Addition of HCO3- to the serosal side (S) of the isolated turtle bladder results in a HCO3- flow from S to the mucosal side (M) which markedly reduces the net rate of acid secretion. To characterize the driving forces for this downhill HCO3- flow, the effects of metabolic inhibitors and substrates were examined. In short-circuited bladders with the M pH lowered to the point of zero net H+ secretion, the rate of HCO3- entry into M in response to a 20-mM HCO3- gradient was measured by pH stat titration. Deoxygenation reduced the HCO3- flux from 1.24 plus or minus 0.1 mum/h/8 cm2 (SEM) to 0.50 plus or minus 0.1 muM/h with glucose (2 times 10-3 M) AND FROM 1.32 PLUS OR MINUS TO 0.47 PLUS OR MINUS 0.1 MUM/h without glucose. A similar reduction (61 per cent) was observed in the presence of 1 per cent C92. Dinitrophenol (10-4 M), cyanide (10-3 M), and deoxyglucose (10-2 M) inhibited the HCO3- flux by 39 per cent, 37 per cent, and 38 per cent, respectively. The combination of any of these inhibitors with N2 caused the same inhibition as N2 alone. In bladders depleted of substrate, pyruvate (5 times 10-3 M) increased the HCO3- flux from 0.36 plus or minus 0.05 to 0.58 plus or minus 0.01 muM/h (P smaller than 0.005); the increment was abolished by deoxygenation. The results indicate that the bulk of the downhill HCO3- flow in this system is dependent on metabolic energy derived primarily from oxidative sources, and that this energy-dependent flow approximates the electroneutral component of HCO3- secretion that is coupled to Cl- absorption.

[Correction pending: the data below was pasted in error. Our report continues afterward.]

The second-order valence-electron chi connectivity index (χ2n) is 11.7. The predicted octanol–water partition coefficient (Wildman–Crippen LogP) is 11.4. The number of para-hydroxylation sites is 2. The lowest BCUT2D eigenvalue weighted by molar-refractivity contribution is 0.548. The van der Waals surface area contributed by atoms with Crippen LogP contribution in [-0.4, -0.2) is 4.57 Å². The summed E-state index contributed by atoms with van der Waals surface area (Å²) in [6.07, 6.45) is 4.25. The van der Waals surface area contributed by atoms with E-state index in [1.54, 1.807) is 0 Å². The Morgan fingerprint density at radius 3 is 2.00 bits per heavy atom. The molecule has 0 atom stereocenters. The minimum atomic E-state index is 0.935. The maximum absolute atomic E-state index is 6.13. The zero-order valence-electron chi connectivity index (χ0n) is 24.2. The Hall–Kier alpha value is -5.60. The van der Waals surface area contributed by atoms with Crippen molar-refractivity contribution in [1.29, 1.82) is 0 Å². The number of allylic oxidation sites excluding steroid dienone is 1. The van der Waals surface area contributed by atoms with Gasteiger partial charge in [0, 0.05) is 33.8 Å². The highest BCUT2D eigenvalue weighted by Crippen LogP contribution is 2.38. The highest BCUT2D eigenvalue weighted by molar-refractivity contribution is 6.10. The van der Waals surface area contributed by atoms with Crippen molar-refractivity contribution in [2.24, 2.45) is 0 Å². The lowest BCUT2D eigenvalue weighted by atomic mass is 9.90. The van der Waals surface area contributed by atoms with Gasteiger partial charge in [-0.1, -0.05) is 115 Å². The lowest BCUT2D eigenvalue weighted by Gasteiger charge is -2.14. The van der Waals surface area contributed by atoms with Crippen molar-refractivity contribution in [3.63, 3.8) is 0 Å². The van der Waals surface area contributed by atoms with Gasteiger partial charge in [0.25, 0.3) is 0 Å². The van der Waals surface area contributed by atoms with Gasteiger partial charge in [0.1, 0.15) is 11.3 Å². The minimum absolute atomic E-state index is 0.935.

J A Oliver, S Himmelstein, P R Steinmetz


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